The aim would be to go on and build emergency shelter homes and infrastructure for vulnerable children.

Whether it’s through Banazola or the WFP, I often use the network of contacts I’ve built up through football. Monaco have been with us since we started Banazola – when I came back from the USA, I showed them what I was working on, and they supported us. Last year, they provided help when we organised a tournament in partnership with the WFP centred around sport and nutrition. Recently we had the idea of playing a match in a refugee camp in Goma [in war-torn eastern Congo], and they also supported us. We set off two months ago, and we managed to set it all up, even though it wasn’t easy. 

I think it’s a good thing for our own exposure and for them as well. It also allows us to send out a message to other retired athletes, who might be thinking of doing something themselves, that you should look to help out however you can, with your means. That’s another aim – to position ourselves as a model for former teammates to go out and get involved.

So you’d also like to encourage other ex-pros to carry out these kinds of initiatives?

If they want to, of course. But for those who are interested, they should go for it. During your playing career, you develop a lot of skills, but it’s difficult to transfer them elsewhere after you retire, in the real world. So I’d really like to encourage my former teammates to get out there and get started.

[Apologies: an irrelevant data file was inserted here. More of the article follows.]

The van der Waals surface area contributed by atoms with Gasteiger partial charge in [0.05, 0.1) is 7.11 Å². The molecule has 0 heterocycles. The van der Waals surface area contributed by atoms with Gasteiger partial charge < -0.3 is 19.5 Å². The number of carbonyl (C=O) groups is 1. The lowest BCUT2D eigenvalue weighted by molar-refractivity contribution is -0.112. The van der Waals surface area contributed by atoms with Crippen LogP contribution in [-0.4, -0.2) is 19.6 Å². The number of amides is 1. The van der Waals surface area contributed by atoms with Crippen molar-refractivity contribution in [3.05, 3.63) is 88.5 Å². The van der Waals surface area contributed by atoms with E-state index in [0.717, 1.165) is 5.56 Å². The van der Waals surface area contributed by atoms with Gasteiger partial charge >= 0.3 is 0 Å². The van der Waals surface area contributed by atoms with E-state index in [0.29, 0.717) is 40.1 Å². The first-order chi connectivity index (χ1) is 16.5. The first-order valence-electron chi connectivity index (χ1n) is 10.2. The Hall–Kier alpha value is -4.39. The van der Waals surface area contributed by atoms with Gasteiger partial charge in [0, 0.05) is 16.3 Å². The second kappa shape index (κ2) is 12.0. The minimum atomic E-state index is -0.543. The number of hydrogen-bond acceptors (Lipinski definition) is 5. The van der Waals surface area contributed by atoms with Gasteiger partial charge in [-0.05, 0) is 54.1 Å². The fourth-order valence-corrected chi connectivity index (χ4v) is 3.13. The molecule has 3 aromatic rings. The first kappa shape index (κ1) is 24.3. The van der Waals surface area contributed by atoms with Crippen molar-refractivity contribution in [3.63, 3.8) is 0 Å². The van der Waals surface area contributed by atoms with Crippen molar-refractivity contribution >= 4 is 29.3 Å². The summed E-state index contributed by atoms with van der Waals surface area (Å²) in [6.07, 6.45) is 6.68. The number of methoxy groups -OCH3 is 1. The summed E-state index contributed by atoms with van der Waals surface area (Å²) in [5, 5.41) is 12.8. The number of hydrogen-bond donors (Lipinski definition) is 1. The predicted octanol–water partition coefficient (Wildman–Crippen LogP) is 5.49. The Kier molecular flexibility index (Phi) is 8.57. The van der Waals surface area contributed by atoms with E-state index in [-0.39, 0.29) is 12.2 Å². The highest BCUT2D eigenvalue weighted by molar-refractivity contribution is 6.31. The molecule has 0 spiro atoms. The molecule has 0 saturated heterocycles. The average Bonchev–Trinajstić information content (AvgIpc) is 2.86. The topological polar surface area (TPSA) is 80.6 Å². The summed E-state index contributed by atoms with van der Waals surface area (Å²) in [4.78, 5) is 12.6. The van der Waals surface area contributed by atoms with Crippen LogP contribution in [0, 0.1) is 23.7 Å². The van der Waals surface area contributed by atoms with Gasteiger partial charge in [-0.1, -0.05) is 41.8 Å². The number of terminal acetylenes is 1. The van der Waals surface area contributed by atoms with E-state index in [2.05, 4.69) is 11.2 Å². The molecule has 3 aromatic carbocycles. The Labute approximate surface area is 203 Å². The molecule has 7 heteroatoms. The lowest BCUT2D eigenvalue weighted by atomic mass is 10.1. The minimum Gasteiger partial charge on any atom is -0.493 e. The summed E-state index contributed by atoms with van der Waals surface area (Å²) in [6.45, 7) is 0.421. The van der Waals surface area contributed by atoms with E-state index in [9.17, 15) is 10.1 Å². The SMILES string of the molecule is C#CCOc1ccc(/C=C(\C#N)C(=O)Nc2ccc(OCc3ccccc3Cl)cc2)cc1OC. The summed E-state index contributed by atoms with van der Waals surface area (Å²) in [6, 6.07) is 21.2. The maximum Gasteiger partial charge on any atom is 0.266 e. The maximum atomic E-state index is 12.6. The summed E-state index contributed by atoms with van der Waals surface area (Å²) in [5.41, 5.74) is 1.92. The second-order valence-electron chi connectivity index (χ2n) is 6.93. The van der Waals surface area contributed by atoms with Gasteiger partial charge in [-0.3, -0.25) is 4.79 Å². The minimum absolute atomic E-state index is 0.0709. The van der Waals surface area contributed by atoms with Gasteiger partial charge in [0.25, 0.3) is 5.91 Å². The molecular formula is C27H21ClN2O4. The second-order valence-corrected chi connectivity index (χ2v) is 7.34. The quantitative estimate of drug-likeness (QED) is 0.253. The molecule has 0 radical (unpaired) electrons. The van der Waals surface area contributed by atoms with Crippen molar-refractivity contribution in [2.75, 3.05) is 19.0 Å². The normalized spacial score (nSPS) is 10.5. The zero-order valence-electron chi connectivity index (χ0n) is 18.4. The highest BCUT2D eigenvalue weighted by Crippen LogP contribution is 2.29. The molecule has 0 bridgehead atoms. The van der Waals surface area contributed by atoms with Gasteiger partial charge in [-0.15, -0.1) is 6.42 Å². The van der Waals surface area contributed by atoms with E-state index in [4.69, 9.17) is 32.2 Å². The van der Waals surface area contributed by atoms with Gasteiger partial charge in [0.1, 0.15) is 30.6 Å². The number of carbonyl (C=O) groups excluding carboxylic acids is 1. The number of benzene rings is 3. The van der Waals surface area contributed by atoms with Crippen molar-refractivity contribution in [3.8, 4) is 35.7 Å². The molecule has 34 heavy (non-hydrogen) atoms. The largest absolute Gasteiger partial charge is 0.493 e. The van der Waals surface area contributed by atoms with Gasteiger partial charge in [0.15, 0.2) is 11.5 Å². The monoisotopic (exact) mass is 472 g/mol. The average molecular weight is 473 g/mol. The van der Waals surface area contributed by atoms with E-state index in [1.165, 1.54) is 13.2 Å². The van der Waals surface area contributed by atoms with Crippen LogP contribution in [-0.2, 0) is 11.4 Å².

Did your time playing in America shape your decision in any way?

I would even say it was fundamental. Over there, you really have this community spirit, this anglophone self-starter mindset. When I was over there, after training my teammates would never be lying around, nobody would be going for a nap! Some would be taking online courses, another one was writing a book, someone else was setting up his clothing brand, doing coaching… 

So I got myself into that mindset. Seeing as my wife and I had been discussing this project in the five or six years before that, the planets aligned and we decided to go for it. I’d say my time in the USA was decisive. 

So it was a formative time for you, on and off the pitch

My first year at El Paso went well, I had a lot of playing time. But towards the end of the season, I had to leave the club, and I had a few offers. When Charlotte came up, we made the decision to go there straight away. Over there, I didn’t get the playing time that I’d have wanted, but off the pitch is where things really developed. The club even supported me when I launched my foundation. It’s kind of contradictory, because I wasn’t playing a lot, but they supported me and were behind me, and I think that’s amazing. 

In France, when you’re not playing, you’re often cast aside, in a way. You kind of become the person to avoid. In America, they know how to dissociate performances and personal life. So that was very important for me.

You can go knock on the CEO’s door, and he’ll listen to you, regardless of whether you’re playing or not. In France, that could be difficult. It’s really a case of different mentalities.